Erin Branigan is assertive and aggressive as Mrs. Winthrop – the take-charge woman who displays impolite behavior toward Mary.
The ensemble cast, also known as Mary’s spirit guides, deserves equal billing as they lend a broad range of vocals. The Company opens with “There’s a Girl,” and “The House Upon the Hill.” Company members include: Heather McMunigal (Rose Lennox , Mary’s Mother); Kory Twit (Captain Albert Lennox, Mary’s Father); Greg Anderson (Lieutenant Peter Wright); Cory Jones (Major Holmes); Kaitlin Fish (Claire Holmes); Kyle González (Lieutenant Shaw); and Kaelynn Miller (Alice, Rose’s Friend). The Spirit Guide Women’s dresses are all soft white and accented with lace.
The Spirit Guide Men wear white uniforms accented by a gold sash. They include Aubrey Baden III (Fakir) and Kaitlin Fish (Ayah), who is dressed beautifully in traditional Indian apparel made of linen, silks, and rich, lush colors – representing Mary’s life in India. The Company takes part in “Storm I” and “Final Storm” at the end of Act I. The entire company is on stage for the Finale: “The Garden.”
Set Designer Laurie Nolan, along with Set and Floor Painters Mary Butcher and Kaelynn Miller, call on the audience’s imagination to envision the set locales via the minimalistic set. The perimeter of the theater is decorated with tissue paper flowers and foliage. Clever and unique is the white camouflage hanging from the ceiling that is indicative of the secret garden when lit with just the right colors. The painted floor outlines the shape and shades the cast from the trees.
Projections on the walls indicate a variety of locations within the Craven mansion and Mary’s beloved India is also represented. A chaise lounge is the only furniture piece on stage and it serves its purpose well as Mary’s bed and then Colin’s. Jim Robinson designed and constructed the wheelbarrow that the kids use to transport Colin to the secret garden.
Lighting Designer Eric Lund, Sound Designer (Effects) Julien Jaques, and Sound Designers (Music) Wes Bedsworth and Kaelynn Miller magnificently tie together the effects that accentuate the set design as well as move the storyline along. Add in Carol Cohen’s staging/choreography with Music Director, Wendy Baird, and what goes on behind the scenes is just as important as to what happens on stage.
Jean Carroll Christie and the costume crew do a fine job coordinating, designing, and constructing the time-period costumes, which beautifully display each one of the characters’ personalities.
Mary starts off in a sailor’s dress and later in the production her dress is blue with a flower motif, striped collar, with a white apron, and ankle high boots.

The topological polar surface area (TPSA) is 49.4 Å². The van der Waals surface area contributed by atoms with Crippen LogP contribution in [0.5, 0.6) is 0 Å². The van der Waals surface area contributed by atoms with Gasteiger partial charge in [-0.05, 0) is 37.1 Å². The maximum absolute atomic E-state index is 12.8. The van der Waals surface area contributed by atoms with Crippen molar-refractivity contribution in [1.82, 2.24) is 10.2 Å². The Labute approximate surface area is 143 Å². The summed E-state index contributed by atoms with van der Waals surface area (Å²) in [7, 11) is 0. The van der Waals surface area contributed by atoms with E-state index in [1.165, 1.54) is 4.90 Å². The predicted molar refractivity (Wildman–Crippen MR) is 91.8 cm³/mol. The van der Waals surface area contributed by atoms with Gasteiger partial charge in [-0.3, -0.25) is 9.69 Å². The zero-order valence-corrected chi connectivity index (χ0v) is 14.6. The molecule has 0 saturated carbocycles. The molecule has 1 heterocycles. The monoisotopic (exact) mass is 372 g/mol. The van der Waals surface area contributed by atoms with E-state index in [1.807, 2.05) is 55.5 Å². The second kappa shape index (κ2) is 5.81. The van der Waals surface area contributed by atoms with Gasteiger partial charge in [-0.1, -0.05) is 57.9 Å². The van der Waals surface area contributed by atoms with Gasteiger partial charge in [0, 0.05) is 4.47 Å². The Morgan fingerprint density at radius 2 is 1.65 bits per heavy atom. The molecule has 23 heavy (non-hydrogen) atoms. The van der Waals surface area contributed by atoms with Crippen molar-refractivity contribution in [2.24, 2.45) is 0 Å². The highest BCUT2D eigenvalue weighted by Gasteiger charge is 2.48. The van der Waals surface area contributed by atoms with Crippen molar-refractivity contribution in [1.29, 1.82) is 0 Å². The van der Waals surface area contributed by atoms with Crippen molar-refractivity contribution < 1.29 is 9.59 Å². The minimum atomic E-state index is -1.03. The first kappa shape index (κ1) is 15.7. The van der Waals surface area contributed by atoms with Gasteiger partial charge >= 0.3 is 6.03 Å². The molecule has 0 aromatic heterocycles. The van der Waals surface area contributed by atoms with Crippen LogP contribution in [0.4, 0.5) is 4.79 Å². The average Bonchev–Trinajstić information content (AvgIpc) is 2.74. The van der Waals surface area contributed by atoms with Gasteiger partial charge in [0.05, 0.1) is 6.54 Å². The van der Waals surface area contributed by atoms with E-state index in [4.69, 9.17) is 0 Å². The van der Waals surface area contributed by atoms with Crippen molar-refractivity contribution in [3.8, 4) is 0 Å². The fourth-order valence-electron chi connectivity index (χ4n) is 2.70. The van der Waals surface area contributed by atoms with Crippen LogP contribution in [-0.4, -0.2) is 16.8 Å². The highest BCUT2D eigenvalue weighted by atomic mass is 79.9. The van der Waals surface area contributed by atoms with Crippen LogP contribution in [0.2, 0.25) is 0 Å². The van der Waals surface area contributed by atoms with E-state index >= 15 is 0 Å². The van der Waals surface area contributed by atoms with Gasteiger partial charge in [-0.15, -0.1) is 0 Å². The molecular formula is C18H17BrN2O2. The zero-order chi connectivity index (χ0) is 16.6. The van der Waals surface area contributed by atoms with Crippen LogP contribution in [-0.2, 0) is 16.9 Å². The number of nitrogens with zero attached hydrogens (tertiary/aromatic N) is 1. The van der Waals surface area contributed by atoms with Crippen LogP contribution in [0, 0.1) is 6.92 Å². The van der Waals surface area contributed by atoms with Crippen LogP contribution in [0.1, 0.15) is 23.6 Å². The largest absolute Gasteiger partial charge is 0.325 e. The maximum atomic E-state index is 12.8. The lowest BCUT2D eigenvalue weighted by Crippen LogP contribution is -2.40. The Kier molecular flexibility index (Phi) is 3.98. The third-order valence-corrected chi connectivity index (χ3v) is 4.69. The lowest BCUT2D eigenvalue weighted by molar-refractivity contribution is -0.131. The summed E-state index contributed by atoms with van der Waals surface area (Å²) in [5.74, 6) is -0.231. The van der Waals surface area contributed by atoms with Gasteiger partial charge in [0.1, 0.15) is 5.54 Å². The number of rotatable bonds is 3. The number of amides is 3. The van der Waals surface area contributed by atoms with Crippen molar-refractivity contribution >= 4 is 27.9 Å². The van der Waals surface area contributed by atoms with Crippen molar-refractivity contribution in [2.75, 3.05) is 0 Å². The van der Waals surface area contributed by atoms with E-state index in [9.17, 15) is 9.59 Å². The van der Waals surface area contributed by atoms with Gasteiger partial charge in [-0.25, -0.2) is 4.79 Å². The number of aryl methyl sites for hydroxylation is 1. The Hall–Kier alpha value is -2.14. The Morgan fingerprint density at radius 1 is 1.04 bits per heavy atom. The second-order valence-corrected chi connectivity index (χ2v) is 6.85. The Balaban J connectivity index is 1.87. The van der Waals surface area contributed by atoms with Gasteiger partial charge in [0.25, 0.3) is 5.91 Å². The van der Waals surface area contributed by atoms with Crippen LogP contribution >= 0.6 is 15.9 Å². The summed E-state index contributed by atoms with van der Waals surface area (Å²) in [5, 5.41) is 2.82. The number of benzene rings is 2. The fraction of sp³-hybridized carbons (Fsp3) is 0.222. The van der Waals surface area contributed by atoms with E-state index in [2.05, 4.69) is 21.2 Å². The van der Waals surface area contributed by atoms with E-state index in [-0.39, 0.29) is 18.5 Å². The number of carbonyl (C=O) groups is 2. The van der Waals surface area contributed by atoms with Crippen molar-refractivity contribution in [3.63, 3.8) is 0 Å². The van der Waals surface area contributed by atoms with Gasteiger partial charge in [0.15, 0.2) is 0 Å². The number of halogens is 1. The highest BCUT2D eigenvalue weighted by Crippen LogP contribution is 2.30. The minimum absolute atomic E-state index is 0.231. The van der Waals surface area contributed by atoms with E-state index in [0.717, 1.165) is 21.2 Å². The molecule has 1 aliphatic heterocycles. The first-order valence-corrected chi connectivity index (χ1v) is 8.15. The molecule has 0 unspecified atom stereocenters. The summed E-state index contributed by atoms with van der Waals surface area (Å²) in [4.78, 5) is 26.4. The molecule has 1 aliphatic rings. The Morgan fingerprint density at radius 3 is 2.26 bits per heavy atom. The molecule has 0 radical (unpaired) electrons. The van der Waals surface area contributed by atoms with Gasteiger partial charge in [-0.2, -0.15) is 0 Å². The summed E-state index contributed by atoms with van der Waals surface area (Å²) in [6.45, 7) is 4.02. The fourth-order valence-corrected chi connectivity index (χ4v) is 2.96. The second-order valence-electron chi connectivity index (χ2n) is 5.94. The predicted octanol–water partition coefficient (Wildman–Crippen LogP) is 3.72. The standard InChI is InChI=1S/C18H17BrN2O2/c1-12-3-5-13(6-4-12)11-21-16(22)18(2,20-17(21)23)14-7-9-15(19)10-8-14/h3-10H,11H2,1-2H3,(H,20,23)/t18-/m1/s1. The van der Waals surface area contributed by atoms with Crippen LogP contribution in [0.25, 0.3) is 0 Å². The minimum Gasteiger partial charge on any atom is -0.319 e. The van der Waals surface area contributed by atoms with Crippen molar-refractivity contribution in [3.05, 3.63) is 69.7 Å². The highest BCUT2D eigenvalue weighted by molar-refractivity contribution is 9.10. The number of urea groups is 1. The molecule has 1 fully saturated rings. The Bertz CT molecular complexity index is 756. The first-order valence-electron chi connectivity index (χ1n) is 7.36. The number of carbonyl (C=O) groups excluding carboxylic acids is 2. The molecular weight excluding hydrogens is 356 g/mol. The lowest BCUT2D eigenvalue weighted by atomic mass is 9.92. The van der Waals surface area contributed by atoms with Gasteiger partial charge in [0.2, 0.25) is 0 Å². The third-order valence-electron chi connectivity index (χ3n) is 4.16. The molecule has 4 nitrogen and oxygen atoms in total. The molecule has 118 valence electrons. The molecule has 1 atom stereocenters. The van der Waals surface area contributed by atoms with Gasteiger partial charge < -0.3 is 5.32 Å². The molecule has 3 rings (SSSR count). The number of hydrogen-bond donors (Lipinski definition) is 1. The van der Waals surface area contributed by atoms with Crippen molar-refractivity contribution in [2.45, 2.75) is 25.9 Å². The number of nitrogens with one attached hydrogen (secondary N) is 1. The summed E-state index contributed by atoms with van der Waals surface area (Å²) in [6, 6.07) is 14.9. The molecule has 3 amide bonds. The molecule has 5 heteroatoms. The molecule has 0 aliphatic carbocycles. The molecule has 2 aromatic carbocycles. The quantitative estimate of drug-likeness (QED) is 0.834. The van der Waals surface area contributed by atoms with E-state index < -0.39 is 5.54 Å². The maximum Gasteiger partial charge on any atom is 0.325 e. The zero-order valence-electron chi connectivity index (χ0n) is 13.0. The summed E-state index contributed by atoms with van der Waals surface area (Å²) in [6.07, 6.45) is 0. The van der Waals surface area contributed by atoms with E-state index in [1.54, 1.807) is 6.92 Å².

Mrs. Madlock is clothed in dark attire and while it is sensible for her job, her attire is an extension of her dark personality. Martha’s dark green dress is practical with its simple lines and white apron. A kerchief and ankle high boots completes her costume.
Colin spends most the show in a long gown (night wear), slippers, and many times he is wrapped in a blanket. Archibald is dressed in reserved attire – a grey suit with tails, a white shirt, and an ascot tie. Like his brother Archibald, Neville is also dressed in a jacket that has tails, in pin-striped pants, and a white shirt with an ascot tie.
Dickon dons a cap, neck scarf, a white shirt, knicker trousers and rain boots. He carries a staff with a snake wrapped around the top knot and wears a carrying bag. Ben wears similar costuming as Dickon except that he wears a button down sweater vest and a short coat. Mrs. Winthrop is dressed in a long silk skirt and bonnet, plus a short dark wool coat.
Whether it’s a startling flash a lightning, a child’s crying in the night, or brightly color dress panels, the production staff proves they are a well-oiled machine, and they deliver a cohesive an impressive production.
The Secret Garden has been a cherished story for 100 years, and will hopefully be for 100 more. From novel, to movie, to musical, The Secret Garden is a captivating story about learning to forgive, learning to let go, and learning to love again.
The Colonial Players’ in-the-round production of The Secret Garden is blooming with visual delights and rich vocals that envelop the audience and fill the theater with joy. The Secret Garden is a must see for all ages.
Running Time: Approximately two hours and 10 minutes, with one intermission.